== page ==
Drivers of reforestation in human-dominated forests.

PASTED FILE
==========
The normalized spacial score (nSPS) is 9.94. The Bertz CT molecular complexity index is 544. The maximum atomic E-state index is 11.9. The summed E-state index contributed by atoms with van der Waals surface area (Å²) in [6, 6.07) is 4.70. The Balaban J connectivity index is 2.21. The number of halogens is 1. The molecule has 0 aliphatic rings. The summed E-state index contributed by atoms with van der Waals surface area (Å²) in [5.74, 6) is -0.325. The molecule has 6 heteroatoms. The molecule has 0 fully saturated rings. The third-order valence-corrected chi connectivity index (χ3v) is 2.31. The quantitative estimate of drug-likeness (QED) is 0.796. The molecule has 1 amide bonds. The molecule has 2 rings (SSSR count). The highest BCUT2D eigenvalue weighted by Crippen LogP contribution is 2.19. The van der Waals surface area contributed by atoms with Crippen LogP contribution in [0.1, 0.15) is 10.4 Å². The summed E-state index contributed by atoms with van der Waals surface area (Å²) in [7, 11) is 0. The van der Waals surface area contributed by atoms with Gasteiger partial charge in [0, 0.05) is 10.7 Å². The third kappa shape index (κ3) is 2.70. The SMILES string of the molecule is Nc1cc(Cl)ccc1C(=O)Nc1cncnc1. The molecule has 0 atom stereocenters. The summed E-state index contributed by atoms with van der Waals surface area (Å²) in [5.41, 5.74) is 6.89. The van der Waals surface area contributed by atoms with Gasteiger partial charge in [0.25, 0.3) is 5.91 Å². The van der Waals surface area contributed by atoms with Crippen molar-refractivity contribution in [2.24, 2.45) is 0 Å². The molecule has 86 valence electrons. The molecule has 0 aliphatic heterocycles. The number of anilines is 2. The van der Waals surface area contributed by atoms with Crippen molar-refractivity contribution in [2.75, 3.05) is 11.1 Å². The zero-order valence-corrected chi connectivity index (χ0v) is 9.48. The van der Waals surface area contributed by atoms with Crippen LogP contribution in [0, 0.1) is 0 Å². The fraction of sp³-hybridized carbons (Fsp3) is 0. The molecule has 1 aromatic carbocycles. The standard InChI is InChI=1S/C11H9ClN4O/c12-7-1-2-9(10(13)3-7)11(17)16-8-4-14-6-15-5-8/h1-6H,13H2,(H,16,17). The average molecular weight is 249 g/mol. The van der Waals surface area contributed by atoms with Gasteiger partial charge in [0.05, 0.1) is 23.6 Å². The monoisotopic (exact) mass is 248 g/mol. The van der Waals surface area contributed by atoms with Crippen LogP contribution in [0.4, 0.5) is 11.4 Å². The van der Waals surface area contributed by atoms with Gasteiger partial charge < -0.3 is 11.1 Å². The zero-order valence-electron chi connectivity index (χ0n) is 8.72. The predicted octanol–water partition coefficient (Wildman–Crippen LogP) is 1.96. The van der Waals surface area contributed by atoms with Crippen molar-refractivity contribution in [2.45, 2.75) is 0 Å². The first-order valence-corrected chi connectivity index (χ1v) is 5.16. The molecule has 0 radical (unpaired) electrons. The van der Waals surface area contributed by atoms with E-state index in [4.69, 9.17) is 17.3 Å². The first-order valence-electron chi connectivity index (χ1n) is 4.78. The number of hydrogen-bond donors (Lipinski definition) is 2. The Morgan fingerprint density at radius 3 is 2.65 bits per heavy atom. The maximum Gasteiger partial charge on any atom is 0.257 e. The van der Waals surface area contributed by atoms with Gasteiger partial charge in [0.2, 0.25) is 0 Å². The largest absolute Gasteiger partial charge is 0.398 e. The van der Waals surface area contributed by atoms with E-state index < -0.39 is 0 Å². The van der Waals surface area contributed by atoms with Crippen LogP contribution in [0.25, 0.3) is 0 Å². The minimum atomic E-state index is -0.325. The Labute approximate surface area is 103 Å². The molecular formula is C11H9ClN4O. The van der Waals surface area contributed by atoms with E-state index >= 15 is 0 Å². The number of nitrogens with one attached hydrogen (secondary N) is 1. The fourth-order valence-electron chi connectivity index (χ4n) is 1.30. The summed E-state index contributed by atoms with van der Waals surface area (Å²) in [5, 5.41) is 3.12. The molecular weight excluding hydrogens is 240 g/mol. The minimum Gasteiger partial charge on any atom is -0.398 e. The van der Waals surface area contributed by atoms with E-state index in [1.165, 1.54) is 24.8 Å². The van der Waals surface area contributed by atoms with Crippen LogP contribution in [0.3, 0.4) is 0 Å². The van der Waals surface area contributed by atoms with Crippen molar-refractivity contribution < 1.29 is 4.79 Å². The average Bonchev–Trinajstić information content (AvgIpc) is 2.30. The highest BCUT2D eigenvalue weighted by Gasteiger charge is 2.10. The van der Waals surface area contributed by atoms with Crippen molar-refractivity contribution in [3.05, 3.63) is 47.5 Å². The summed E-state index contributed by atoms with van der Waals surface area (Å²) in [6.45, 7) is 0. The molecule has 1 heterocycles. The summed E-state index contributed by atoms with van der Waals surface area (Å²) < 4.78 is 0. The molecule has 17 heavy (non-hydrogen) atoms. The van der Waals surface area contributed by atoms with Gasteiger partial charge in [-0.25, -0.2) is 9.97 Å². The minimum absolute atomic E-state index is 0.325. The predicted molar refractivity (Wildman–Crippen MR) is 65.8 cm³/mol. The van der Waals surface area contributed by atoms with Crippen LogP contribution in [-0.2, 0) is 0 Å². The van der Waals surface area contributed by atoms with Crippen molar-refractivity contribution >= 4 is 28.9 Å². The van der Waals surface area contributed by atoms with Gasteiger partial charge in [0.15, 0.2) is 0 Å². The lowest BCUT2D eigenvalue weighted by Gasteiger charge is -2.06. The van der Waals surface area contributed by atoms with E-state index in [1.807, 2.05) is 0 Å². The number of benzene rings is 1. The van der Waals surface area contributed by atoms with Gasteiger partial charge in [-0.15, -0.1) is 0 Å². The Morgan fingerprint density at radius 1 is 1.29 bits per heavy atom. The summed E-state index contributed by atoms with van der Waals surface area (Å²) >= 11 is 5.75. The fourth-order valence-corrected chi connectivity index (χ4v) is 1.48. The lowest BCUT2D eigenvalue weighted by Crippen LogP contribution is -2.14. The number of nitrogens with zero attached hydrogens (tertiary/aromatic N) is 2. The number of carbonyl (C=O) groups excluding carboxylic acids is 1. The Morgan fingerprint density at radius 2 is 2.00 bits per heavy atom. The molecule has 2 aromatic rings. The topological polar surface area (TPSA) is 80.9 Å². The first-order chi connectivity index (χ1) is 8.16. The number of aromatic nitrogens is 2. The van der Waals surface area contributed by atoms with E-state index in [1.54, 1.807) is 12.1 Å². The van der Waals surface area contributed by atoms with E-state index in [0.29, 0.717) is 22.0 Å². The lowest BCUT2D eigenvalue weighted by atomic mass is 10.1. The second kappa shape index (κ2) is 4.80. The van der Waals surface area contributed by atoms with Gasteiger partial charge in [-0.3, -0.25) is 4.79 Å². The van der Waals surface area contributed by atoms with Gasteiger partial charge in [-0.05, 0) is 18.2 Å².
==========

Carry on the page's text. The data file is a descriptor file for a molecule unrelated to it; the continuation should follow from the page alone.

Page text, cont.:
Tropical forest habitat continues to decline globally, with serious negative consequences for environmental sustainability. The small mountain country of Nepal provides an excellent context in which to examine trajectories of forest-cover change. Despite having experienced large-scale forest clearing in the past, significant reforestation has taken place in recent years. The range of biophysical and ecological environments and diversity of tenure arrangements provide us with a context with sufficient variation to be able to derive insight into the impact of a range of hypothesized drivers of forest change. This article draws on a dataset of 55 forests from the middle hills and Terai plains of Nepal to examine the factors associated with forest clearing or regeneration. Results affirm the central importance of tenure regimes and local monitoring for forest regrowth. In addition, user group size per unit of forest area is an important, independent explanator of forest change. These variables also can be associated with specific practices that further influence forest change such as the management of social conflict, adoption of new technologies to reduce pressure on the forest, and involvement of users in forest maintenance activities. Such large-N, comparative studies are essential if we are to derive more complex, nuanced, yet actionable frameworks that help us to plan better policies for the management of natural resources.